John Charles was born in Canning Town on 20th September 1944. His father was from Grenada and worked as a seaman. It was his mother's third marriage. He told Brian Belton, the author of Black Hammers (2006): "I was number eight of nine children, all different colours. There was Jessie, Josie, Bon, Len, Bonzo, Marge and Rita. Clive came later... The four eldest were white (there were five, Michael got killed); then there was Bonzo and Margie, they were sort of tan, their dad was black but they didn't come out that way. They were olive colour. My dad was black but we came out black."
Charles was a successful school student. One school report stated: "His work is neat, careful and intelligent. Well up to standard... Top six in the class. Honest and trustworthy. Willing."
A talented full-back he played for West Ham Boys and in 1960 they reached the English Schools Cup Final. Charles also played for Essex Boys. Charles was spotted by Ernie Gregory and joined West Ham United after leaving school. He was one of the first black players recruited by the club. Ted Fenton was the manager at the time: "When I was taken on the ground staff, Ted told me that I would get called a few names, but to keep kicking them."
John Charles won five Youth caps for England, the first black player to represent England at any level. At the age of nineteen he captained the West Ham team that beat Liverpool 6-5 in the 1963 Youth Cup. The first black player to lead a first-class side to a major trophy.
Ron Greenwood gave John Charles his first-team debut on 4th May 1963. West Ham United lost to Blackburn Rovers 1-0. He did not make the team the following season but he did get to play against Liverpool on 15th September, 1965. It was not until the 1965-66 season that Charles became a regular in the side. This included the semi-final of the European Cup winners' Cup, against Borussia Dortmund. Greenwood described Charles as "a prince of a player; he was a good, strong, straightforward competitor whose influence was significant". His colleague, Brian Dear, argued: "John Charles was a great teammate who always gave 100 per cent."
When he broke into the team there were very few black players in the Football League. John Charles recalls: "I never remember any real racism, certainly not from other players at West Ham or our crowd. Maybe some players respond to it too quickly and become a target when everyone knows it winds them up. If they'd just keep playing they would stop... The idea that West Ham fans are racist is rubbish! They didn't ask if you were black or white; they asked if you were West Ham."
Charles argues that Ron Greenwood "was a great coach". However, he added: "I was never one of Ron's boys... I think a good manager gets to know the boys who they've got. He'll mix with them. The more you mix with them the more you know... Greenwood was a bit careful, maybe sly even. For instance, he'd just leave you out and not tell you. I hardly ever spoke to him, as it happens, no one did really. People did have a go at Greenwood every now and then. I think him and Bobby had their rows."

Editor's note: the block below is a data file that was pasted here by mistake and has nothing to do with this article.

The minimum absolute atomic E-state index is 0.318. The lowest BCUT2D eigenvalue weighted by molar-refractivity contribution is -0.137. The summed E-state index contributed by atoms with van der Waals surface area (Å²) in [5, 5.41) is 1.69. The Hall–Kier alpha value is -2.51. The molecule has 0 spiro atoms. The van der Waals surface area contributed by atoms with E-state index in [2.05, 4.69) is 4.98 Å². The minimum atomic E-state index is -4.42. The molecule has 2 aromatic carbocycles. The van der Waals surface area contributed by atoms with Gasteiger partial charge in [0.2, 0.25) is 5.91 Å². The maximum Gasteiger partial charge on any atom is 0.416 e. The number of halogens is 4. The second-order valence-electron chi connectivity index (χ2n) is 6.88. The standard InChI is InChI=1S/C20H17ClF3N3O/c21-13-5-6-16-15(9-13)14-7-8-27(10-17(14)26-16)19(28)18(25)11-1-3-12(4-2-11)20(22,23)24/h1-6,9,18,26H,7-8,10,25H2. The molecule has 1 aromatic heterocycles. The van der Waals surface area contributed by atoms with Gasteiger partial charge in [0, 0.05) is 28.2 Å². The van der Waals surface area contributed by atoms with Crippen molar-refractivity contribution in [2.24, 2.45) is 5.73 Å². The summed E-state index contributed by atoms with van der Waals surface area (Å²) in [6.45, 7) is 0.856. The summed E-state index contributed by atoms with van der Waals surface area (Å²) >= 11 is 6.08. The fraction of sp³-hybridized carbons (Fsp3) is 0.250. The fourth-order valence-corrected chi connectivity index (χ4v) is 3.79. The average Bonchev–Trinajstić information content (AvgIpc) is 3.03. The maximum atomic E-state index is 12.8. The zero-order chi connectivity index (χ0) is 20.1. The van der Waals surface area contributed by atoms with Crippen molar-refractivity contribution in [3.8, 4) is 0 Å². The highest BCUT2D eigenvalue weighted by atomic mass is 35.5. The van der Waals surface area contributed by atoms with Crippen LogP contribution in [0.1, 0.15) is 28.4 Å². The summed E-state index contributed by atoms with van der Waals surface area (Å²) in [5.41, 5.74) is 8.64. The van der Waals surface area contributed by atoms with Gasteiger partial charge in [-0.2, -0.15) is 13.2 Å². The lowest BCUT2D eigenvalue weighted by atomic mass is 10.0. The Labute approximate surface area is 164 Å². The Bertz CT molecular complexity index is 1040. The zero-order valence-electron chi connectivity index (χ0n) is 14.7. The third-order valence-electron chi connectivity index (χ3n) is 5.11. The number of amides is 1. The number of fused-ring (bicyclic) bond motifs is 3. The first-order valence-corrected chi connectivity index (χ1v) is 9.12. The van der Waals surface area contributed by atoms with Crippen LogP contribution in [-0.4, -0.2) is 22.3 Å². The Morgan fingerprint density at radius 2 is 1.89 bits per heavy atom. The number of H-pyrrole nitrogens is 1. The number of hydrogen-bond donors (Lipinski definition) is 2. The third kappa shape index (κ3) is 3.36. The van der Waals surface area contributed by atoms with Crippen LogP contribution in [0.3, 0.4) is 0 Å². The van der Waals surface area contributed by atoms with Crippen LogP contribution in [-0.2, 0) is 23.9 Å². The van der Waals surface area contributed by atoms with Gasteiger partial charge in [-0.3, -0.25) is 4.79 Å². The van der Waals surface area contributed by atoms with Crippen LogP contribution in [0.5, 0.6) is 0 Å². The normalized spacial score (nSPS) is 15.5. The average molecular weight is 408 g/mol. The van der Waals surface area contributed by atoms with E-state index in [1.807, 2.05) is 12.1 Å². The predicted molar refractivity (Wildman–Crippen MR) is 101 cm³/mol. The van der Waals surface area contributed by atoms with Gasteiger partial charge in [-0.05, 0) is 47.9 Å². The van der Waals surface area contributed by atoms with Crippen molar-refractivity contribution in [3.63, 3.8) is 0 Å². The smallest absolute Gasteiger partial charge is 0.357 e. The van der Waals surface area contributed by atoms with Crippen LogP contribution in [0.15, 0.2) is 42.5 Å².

Another problem was that Greenwood was unaware of the drinking culture at the club. John Charles, Bobby Moore, Johnny Byrne, John Cushley, John Charles, Harry Redknapp and Brian Dear were all heavy drinkers. Charles admits: "We were always on the piss. We went from the club to the pub. I was part of a hard-drinking crowd... Everyone liked a drink... You didn't even think about it. It was second nature."
Moore claimed alcohol helped him unwind but admitted that some West Ham players drank too much: "Ron Greenwood said he felt we were getting a team of nice lads together. I sat and wondered who the hell had ever won anything in football with eleven nice people. But in the next room John Cushley and John Charles, two of the nice boys, were falling off their beds drunk at three in the afternoon."
In the 1968-69 season Charles suffered a series of injuries. He was limited to just five games in 1969-70 season. At the age of 26 he decided to give up football: "I kept getting this hamstring problem." During his career he made 118 appearances for the club. His father-in-law had his own green-grocery business. "At West Ham, I was earning £65 a week. My first week as a barrow boy, I got £200. I started with Carol's dad. Once I got into that lark, I really loved it. I became my own governor."
His business eventually got into trouble: "I soon had stalls all over Kent, but then they started to open the supermarkets and we went skint... I was an alcoholic and in the end I had a breakdown. I was so bad, once, in hospital, I dreamed I was eating my sister in a sandwich!"
John Charles came out of hospital just before his 50th birthday, saying that the "idea of ever touching a drink again was frightening". He later became strong enough to get a job at a local supermarket. When a fellow worker discovered who he was he said: "Where I was born in East Ham, you're a hero amongst all the black kids."
In October 2001, Charles, a heavy smoker, was diagnosed with cancer. He died on 17th August 2002. Brian Dear said at his funeral: "Football is surely indebted to him as he undoubtedly paved the way for his black brothers who now enjoy the fame, riches and adulation, which he most certainly helped make possible."